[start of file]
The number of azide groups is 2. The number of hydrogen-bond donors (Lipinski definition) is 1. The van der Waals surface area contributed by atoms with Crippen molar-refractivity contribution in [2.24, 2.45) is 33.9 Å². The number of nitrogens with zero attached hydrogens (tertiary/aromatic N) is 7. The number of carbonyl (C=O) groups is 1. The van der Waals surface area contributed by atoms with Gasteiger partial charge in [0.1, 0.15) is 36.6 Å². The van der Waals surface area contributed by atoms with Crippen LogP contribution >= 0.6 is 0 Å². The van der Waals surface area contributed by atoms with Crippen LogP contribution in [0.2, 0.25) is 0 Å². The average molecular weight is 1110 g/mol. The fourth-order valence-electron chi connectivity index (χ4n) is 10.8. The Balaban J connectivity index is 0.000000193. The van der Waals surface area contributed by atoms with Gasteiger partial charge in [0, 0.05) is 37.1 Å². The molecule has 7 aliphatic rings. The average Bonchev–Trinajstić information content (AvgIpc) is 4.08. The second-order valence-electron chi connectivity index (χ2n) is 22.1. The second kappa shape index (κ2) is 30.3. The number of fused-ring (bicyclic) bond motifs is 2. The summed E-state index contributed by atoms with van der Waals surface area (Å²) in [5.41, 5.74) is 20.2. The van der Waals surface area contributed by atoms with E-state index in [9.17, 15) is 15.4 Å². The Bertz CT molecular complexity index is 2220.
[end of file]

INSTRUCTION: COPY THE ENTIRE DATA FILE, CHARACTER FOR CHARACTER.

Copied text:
The number of azide groups is 2. The number of hydrogen-bond donors (Lipinski definition) is 1. The van der Waals surface area contributed by atoms with Crippen molar-refractivity contribution in [2.24, 2.45) is 33.9 Å². The number of nitrogens with zero attached hydrogens (tertiary/aromatic N) is 7. The number of carbonyl (C=O) groups is 1. The van der Waals surface area contributed by atoms with Gasteiger partial charge in [0.1, 0.15) is 36.6 Å². The van der Waals surface area contributed by atoms with Crippen LogP contribution >= 0.6 is 0 Å². The van der Waals surface area contributed by atoms with Crippen LogP contribution in [0.2, 0.25) is 0 Å². The average molecular weight is 1110 g/mol. The fourth-order valence-electron chi connectivity index (χ4n) is 10.8. The Balaban J connectivity index is 0.000000193. The van der Waals surface area contributed by atoms with Gasteiger partial charge in [0, 0.05) is 37.1 Å². The molecule has 7 aliphatic rings. The average Bonchev–Trinajstić information content (AvgIpc) is 4.08. The second-order valence-electron chi connectivity index (χ2n) is 22.1. The second kappa shape index (κ2) is 30.3. The number of fused-ring (bicyclic) bond motifs is 2. The summed E-state index contributed by atoms with van der Waals surface area (Å²) in [5.41, 5.74) is 20.2. The van der Waals surface area contributed by atoms with E-state index in [9.17, 15) is 15.4 Å². The Bertz CT molecular complexity index is 2220.